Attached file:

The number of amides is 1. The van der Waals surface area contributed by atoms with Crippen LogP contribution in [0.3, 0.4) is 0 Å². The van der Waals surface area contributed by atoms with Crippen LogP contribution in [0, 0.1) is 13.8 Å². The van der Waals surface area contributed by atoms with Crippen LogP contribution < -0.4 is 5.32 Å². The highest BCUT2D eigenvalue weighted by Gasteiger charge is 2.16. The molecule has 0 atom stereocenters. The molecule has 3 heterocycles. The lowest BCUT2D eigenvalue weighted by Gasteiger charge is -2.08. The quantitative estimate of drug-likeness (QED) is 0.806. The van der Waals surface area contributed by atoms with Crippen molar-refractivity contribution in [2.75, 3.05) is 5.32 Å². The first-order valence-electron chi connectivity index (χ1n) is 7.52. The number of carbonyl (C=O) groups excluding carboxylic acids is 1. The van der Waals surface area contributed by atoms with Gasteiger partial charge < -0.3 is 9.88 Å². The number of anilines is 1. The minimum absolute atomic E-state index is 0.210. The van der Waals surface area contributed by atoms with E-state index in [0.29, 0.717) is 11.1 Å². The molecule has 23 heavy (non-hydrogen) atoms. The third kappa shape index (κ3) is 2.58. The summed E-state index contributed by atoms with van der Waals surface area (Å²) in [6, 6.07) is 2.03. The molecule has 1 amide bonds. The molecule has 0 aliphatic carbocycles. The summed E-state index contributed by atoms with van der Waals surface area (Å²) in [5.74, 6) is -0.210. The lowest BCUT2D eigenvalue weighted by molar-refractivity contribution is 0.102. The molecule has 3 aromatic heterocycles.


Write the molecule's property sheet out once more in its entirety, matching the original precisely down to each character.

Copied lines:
The number of amides is 1. The van der Waals surface area contributed by atoms with Crippen LogP contribution in [0.3, 0.4) is 0 Å². The van der Waals surface area contributed by atoms with Crippen LogP contribution in [0, 0.1) is 13.8 Å². The van der Waals surface area contributed by atoms with Crippen LogP contribution < -0.4 is 5.32 Å². The highest BCUT2D eigenvalue weighted by Gasteiger charge is 2.16. The molecule has 0 atom stereocenters. The molecule has 3 heterocycles. The lowest BCUT2D eigenvalue weighted by Gasteiger charge is -2.08. The quantitative estimate of drug-likeness (QED) is 0.806. The van der Waals surface area contributed by atoms with Crippen molar-refractivity contribution in [2.75, 3.05) is 5.32 Å². The first-order valence-electron chi connectivity index (χ1n) is 7.52. The number of carbonyl (C=O) groups excluding carboxylic acids is 1. The van der Waals surface area contributed by atoms with Gasteiger partial charge < -0.3 is 9.88 Å². The number of anilines is 1. The minimum absolute atomic E-state index is 0.210. The van der Waals surface area contributed by atoms with E-state index in [0.29, 0.717) is 11.1 Å². The molecule has 23 heavy (non-hydrogen) atoms. The third kappa shape index (κ3) is 2.58. The summed E-state index contributed by atoms with van der Waals surface area (Å²) in [6, 6.07) is 2.03. The molecule has 1 amide bonds. The molecule has 0 aliphatic carbocycles. The summed E-state index contributed by atoms with van der Waals surface area (Å²) in [5.74, 6) is -0.210. The lowest BCUT2D eigenvalue weighted by molar-refractivity contribution is 0.102. The molecule has 3 aromatic heterocycles.